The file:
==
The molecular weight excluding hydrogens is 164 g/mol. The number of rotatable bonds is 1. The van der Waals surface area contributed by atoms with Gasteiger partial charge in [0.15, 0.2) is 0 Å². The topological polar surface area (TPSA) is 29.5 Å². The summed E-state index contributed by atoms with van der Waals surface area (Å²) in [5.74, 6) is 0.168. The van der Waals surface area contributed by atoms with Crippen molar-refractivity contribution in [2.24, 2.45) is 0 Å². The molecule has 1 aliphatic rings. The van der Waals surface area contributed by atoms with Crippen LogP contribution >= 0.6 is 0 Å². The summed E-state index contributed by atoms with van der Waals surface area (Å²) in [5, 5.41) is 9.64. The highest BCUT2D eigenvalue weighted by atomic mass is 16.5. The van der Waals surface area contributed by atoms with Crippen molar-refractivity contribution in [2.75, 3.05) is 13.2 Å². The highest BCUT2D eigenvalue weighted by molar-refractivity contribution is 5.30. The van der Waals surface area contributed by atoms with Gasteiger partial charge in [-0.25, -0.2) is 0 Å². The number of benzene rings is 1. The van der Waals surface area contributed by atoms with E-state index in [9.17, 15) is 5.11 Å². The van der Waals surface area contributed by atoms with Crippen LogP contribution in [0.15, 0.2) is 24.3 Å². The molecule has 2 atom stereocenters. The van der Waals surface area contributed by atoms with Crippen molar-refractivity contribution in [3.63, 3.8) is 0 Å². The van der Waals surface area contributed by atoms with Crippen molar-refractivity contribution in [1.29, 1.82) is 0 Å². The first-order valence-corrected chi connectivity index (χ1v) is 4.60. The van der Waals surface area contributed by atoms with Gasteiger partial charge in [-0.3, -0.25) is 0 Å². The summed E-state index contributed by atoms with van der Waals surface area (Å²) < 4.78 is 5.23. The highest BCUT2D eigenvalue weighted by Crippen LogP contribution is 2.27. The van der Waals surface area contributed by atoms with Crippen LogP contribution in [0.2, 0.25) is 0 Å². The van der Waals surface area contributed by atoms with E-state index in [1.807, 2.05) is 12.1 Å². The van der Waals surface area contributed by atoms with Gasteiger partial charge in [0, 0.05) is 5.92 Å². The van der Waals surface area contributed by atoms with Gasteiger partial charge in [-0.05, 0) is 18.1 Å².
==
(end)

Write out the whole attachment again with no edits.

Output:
The molecular weight excluding hydrogens is 164 g/mol. The number of rotatable bonds is 1. The van der Waals surface area contributed by atoms with Gasteiger partial charge in [0.15, 0.2) is 0 Å². The topological polar surface area (TPSA) is 29.5 Å². The summed E-state index contributed by atoms with van der Waals surface area (Å²) in [5.74, 6) is 0.168. The van der Waals surface area contributed by atoms with Crippen molar-refractivity contribution in [2.24, 2.45) is 0 Å². The molecule has 1 aliphatic rings. The van der Waals surface area contributed by atoms with Crippen LogP contribution >= 0.6 is 0 Å². The summed E-state index contributed by atoms with van der Waals surface area (Å²) in [5, 5.41) is 9.64. The highest BCUT2D eigenvalue weighted by atomic mass is 16.5. The van der Waals surface area contributed by atoms with Crippen molar-refractivity contribution in [2.75, 3.05) is 13.2 Å². The highest BCUT2D eigenvalue weighted by molar-refractivity contribution is 5.30. The van der Waals surface area contributed by atoms with Gasteiger partial charge in [-0.25, -0.2) is 0 Å². The number of benzene rings is 1. The van der Waals surface area contributed by atoms with E-state index in [9.17, 15) is 5.11 Å². The van der Waals surface area contributed by atoms with Crippen LogP contribution in [0.15, 0.2) is 24.3 Å². The molecule has 2 atom stereocenters. The van der Waals surface area contributed by atoms with Crippen molar-refractivity contribution in [3.63, 3.8) is 0 Å². The van der Waals surface area contributed by atoms with Crippen molar-refractivity contribution in [1.29, 1.82) is 0 Å². The first-order valence-corrected chi connectivity index (χ1v) is 4.60. The van der Waals surface area contributed by atoms with Gasteiger partial charge in [-0.3, -0.25) is 0 Å². The summed E-state index contributed by atoms with van der Waals surface area (Å²) < 4.78 is 5.23. The highest BCUT2D eigenvalue weighted by Crippen LogP contribution is 2.27. The van der Waals surface area contributed by atoms with Crippen LogP contribution in [0.2, 0.25) is 0 Å². The van der Waals surface area contributed by atoms with E-state index in [1.807, 2.05) is 12.1 Å². The van der Waals surface area contributed by atoms with Gasteiger partial charge in [0, 0.05) is 5.92 Å². The van der Waals surface area contributed by atoms with Gasteiger partial charge in [-0.05, 0) is 18.1 Å².